Thursday, July 18, 2013
European researchers have obtained the
most compelling evidence yet that targeting sphingolipid metabolism could help
treat depression.1 The team has shown that two known antidepressants
inhibit sphingolipid metabolism and now is planning to screen for other
inhibitors that also elicit antidepressive effects.
The researchers first observed that
cultured human neurons treated with the generic SSRI antidepressants fluoxetine
and amitriptyline had lower in vitro SMPD1 activity and ceramide levels
than untreated neurons.
L. SciBX 6(27);
doi:10.1038/scibx.2013.675 Published online July 18, 2013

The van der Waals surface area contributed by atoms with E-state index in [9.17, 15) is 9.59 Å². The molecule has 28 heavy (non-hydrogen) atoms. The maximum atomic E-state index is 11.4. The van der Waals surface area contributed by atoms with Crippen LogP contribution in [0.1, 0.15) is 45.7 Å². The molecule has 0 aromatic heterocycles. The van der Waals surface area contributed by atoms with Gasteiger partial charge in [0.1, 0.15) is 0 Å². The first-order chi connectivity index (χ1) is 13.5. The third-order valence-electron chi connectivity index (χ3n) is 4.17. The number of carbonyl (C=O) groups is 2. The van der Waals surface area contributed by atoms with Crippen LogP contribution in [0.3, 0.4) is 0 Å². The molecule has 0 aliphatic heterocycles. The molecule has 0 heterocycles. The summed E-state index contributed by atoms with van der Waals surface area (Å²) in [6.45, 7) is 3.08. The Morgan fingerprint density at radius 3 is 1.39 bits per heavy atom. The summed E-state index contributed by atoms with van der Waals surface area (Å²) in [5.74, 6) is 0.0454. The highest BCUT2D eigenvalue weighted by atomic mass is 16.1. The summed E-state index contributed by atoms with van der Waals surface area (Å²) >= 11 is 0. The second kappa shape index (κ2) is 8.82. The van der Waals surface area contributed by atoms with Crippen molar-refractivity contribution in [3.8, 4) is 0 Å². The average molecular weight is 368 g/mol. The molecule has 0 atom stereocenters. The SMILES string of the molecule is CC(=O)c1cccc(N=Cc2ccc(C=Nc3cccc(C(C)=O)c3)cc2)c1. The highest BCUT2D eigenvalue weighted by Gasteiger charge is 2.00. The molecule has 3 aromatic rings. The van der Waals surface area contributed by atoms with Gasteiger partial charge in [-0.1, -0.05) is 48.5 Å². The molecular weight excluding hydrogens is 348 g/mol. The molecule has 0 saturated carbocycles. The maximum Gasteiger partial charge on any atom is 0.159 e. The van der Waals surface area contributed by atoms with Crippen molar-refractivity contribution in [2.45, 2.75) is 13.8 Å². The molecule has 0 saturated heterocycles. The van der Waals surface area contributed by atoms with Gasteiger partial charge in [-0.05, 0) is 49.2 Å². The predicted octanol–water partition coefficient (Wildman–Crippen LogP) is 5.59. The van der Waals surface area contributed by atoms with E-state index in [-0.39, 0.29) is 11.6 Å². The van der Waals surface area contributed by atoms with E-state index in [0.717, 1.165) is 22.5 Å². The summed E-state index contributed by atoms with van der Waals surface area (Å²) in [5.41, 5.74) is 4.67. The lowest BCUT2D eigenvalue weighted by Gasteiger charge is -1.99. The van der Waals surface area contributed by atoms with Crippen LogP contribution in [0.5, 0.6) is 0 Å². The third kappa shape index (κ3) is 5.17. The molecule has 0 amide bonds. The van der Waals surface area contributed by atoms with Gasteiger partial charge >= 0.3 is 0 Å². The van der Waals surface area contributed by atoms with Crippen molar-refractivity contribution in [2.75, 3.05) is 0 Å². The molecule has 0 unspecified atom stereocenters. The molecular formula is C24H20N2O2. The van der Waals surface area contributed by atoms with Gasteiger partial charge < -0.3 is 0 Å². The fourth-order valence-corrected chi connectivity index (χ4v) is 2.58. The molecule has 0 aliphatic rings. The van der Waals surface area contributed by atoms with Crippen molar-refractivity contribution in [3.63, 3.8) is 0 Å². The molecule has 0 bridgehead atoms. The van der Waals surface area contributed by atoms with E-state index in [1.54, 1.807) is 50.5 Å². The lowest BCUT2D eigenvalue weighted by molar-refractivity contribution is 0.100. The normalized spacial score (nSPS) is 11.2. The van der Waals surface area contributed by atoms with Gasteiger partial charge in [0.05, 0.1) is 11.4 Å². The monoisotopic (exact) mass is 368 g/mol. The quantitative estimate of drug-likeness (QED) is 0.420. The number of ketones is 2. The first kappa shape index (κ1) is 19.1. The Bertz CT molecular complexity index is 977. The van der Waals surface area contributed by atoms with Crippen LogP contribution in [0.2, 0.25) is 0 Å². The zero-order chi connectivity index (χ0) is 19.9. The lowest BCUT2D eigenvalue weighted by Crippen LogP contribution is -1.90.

1. Gulbins, E. et al.
Nat. Med.; published online June 16, 2013; doi:10.1038/nm.3214 Contact:
Erich Gulbins, University of Duisburg-Essen, Essen, Germany e-mail: email@example.com
Contact: Johannes Kornhuber, University of Erlangen-Nuremberg, Erlangen,
Germany e-mail: firstname.lastname@example.org
2. Kornhuber, J. et al.
Cell Physiol. Biochem. 26, 9-20 (2010)
AND INSTITUTIONS MENTIONED
Eli Lilly and Co. (NYSE:LLY), Indianapolis, Ind.
University of Erlangen-Nuremberg, Erlangen, Germany
University of Duisburg-Essen, Essen, Germany